A project designed to help protect British shark populations has been launched by The Co-operative.
Focusing on ports in Yorkshire, Humberside, Lancashire and Cumbria, The Co-operative, in partnership with the Shark Trust, is working alongside the commercial fishing industry to increase knowledge of shark populations in the region and improve their long-term prospects.
Over half of British shark species are assessed as threatened with extinction by the International Union for Conservation of Nature (IUCN). Sharks are slow growing and tend to have few young, so accidental catches can rapidly cause their populations to decline.
The project will supply training in species identification to improve recording of species and will include a range of practical support materials including at-sea identification guides. The data gathered will support sustainable fisheries management in British waters.
Chris Shearlock, sustainable development manager at The Co-operative, said: “We know shark populations in British waters have declined dramatically in recent years but as little importance has traditionally been given to shark stocks compared to more commercial species, detailed information for individual species is hard to ascertain.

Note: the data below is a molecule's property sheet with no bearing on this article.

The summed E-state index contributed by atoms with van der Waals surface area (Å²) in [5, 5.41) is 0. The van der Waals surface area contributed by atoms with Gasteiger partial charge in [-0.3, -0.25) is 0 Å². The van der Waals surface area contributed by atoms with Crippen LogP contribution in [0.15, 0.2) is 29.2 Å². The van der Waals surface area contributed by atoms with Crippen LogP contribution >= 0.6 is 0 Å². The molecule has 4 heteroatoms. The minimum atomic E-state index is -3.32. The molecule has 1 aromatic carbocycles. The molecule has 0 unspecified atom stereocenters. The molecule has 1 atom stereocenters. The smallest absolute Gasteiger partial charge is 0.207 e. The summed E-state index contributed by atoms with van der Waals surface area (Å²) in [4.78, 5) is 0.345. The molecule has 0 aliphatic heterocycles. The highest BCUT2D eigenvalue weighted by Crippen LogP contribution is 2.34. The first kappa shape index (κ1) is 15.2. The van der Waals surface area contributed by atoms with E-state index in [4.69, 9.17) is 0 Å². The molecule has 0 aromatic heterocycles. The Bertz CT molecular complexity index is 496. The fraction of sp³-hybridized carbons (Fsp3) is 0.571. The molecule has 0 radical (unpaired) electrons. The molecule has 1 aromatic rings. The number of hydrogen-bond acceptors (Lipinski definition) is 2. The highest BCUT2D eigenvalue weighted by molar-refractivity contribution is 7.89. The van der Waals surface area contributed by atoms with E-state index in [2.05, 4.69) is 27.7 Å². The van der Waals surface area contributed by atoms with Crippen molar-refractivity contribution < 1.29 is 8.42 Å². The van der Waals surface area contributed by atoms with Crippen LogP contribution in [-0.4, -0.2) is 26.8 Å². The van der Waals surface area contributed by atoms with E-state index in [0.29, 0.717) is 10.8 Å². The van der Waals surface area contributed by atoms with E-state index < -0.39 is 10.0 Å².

“We are providing species identification training with a range of support materials to ensure sharks, which are vital to the health of our fisheries, receive the level of protection they need.”
Ali Hood, director of conservation at The Shark Trust said: “The Irish and North Seas support a rich diversity of shark, skate and ray species, many of which have experienced significant population declines in recent decades. The Shark Trust welcomes support from The Co-operative which will enable the Trust to engage practically with the fishing industry in the North of England, working towards a sustainable future for shark fisheries.”
Dr Judith Clarke, chair of the North Western Inshore Fisheries and Conservation Authority said: “Understanding of the shark, skate and ray populations in the Irish Sea is currently insufficient to implement appropriate management measures to protect these species.
“This collaboration with local fishermen and their representative organisations to enhance the recording of catches through improved species identification skills is timely, and its aim to increase knowledge of our fisheries and is very welcome.”
Source: The Co-operative Group